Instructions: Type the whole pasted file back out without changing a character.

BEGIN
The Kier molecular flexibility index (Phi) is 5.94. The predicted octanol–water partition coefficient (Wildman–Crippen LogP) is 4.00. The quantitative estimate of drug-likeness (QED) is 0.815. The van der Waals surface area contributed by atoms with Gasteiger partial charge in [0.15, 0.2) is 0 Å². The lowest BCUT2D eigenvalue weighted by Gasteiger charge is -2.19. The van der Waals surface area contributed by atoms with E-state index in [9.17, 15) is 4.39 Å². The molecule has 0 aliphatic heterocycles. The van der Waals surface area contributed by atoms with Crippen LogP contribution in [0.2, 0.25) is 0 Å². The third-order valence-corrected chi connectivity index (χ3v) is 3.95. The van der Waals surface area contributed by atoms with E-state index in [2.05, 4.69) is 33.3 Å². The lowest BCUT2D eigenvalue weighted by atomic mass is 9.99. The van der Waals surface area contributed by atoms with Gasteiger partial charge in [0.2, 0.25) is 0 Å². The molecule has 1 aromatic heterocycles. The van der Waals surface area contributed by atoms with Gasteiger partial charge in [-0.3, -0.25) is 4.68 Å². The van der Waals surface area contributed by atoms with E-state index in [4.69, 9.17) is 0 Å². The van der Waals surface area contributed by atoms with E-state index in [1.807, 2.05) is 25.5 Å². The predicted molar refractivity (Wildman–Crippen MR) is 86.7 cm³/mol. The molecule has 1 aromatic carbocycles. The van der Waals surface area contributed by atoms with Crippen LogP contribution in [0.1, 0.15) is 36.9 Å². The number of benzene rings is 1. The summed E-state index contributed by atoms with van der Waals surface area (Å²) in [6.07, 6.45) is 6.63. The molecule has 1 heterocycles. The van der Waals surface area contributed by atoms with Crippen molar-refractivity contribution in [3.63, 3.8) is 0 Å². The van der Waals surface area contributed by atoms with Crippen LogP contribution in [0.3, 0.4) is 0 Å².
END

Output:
The Kier molecular flexibility index (Phi) is 5.94. The predicted octanol–water partition coefficient (Wildman–Crippen LogP) is 4.00. The quantitative estimate of drug-likeness (QED) is 0.815. The van der Waals surface area contributed by atoms with Gasteiger partial charge in [0.15, 0.2) is 0 Å². The lowest BCUT2D eigenvalue weighted by Gasteiger charge is -2.19. The van der Waals surface area contributed by atoms with E-state index in [9.17, 15) is 4.39 Å². The molecule has 0 aliphatic heterocycles. The van der Waals surface area contributed by atoms with Crippen LogP contribution in [0.2, 0.25) is 0 Å². The third-order valence-corrected chi connectivity index (χ3v) is 3.95. The van der Waals surface area contributed by atoms with E-state index in [2.05, 4.69) is 33.3 Å². The lowest BCUT2D eigenvalue weighted by atomic mass is 9.99. The van der Waals surface area contributed by atoms with Gasteiger partial charge in [0.2, 0.25) is 0 Å². The molecule has 1 aromatic heterocycles. The van der Waals surface area contributed by atoms with Gasteiger partial charge in [-0.3, -0.25) is 4.68 Å². The van der Waals surface area contributed by atoms with E-state index in [4.69, 9.17) is 0 Å². The van der Waals surface area contributed by atoms with E-state index in [1.807, 2.05) is 25.5 Å². The predicted molar refractivity (Wildman–Crippen MR) is 86.7 cm³/mol. The molecule has 1 aromatic carbocycles. The van der Waals surface area contributed by atoms with Crippen LogP contribution in [0.1, 0.15) is 36.9 Å². The number of benzene rings is 1. The summed E-state index contributed by atoms with van der Waals surface area (Å²) in [6.07, 6.45) is 6.63. The molecule has 1 heterocycles. The van der Waals surface area contributed by atoms with Crippen molar-refractivity contribution in [3.63, 3.8) is 0 Å². The van der Waals surface area contributed by atoms with Crippen LogP contribution in [0.3, 0.4) is 0 Å².